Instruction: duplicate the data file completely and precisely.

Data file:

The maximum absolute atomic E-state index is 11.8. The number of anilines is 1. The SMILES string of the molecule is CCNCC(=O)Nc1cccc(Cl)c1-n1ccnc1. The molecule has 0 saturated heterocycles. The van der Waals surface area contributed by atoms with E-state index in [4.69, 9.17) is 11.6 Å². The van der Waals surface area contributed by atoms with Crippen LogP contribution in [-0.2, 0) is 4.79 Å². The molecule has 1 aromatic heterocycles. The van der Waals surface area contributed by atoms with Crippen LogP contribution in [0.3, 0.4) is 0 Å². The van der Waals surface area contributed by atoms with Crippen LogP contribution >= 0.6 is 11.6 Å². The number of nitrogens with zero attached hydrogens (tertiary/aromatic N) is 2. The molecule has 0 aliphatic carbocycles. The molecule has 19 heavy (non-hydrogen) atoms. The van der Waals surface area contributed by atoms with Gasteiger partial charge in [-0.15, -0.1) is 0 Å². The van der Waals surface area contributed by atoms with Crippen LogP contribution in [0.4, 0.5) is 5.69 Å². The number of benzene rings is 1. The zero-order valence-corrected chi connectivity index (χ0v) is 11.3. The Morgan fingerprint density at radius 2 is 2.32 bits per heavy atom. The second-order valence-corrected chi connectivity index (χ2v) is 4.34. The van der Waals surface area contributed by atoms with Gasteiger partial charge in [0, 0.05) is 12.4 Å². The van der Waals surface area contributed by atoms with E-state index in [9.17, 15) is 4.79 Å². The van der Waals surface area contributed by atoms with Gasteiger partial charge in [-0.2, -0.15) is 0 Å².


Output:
The maximum absolute atomic E-state index is 11.8. The number of anilines is 1. The SMILES string of the molecule is CCNCC(=O)Nc1cccc(Cl)c1-n1ccnc1. The molecule has 0 saturated heterocycles. The van der Waals surface area contributed by atoms with E-state index in [4.69, 9.17) is 11.6 Å². The van der Waals surface area contributed by atoms with Crippen LogP contribution in [-0.2, 0) is 4.79 Å². The molecule has 1 aromatic heterocycles. The van der Waals surface area contributed by atoms with Crippen LogP contribution in [0.3, 0.4) is 0 Å². The van der Waals surface area contributed by atoms with Crippen LogP contribution >= 0.6 is 11.6 Å². The number of nitrogens with zero attached hydrogens (tertiary/aromatic N) is 2. The molecule has 0 aliphatic carbocycles. The molecule has 19 heavy (non-hydrogen) atoms. The van der Waals surface area contributed by atoms with Gasteiger partial charge in [-0.15, -0.1) is 0 Å². The van der Waals surface area contributed by atoms with Crippen LogP contribution in [0.4, 0.5) is 5.69 Å². The number of benzene rings is 1. The zero-order valence-corrected chi connectivity index (χ0v) is 11.3. The Morgan fingerprint density at radius 2 is 2.32 bits per heavy atom. The second-order valence-corrected chi connectivity index (χ2v) is 4.34. The van der Waals surface area contributed by atoms with Gasteiger partial charge in [0, 0.05) is 12.4 Å². The van der Waals surface area contributed by atoms with E-state index in [9.17, 15) is 4.79 Å². The van der Waals surface area contributed by atoms with Gasteiger partial charge in [-0.2, -0.15) is 0 Å².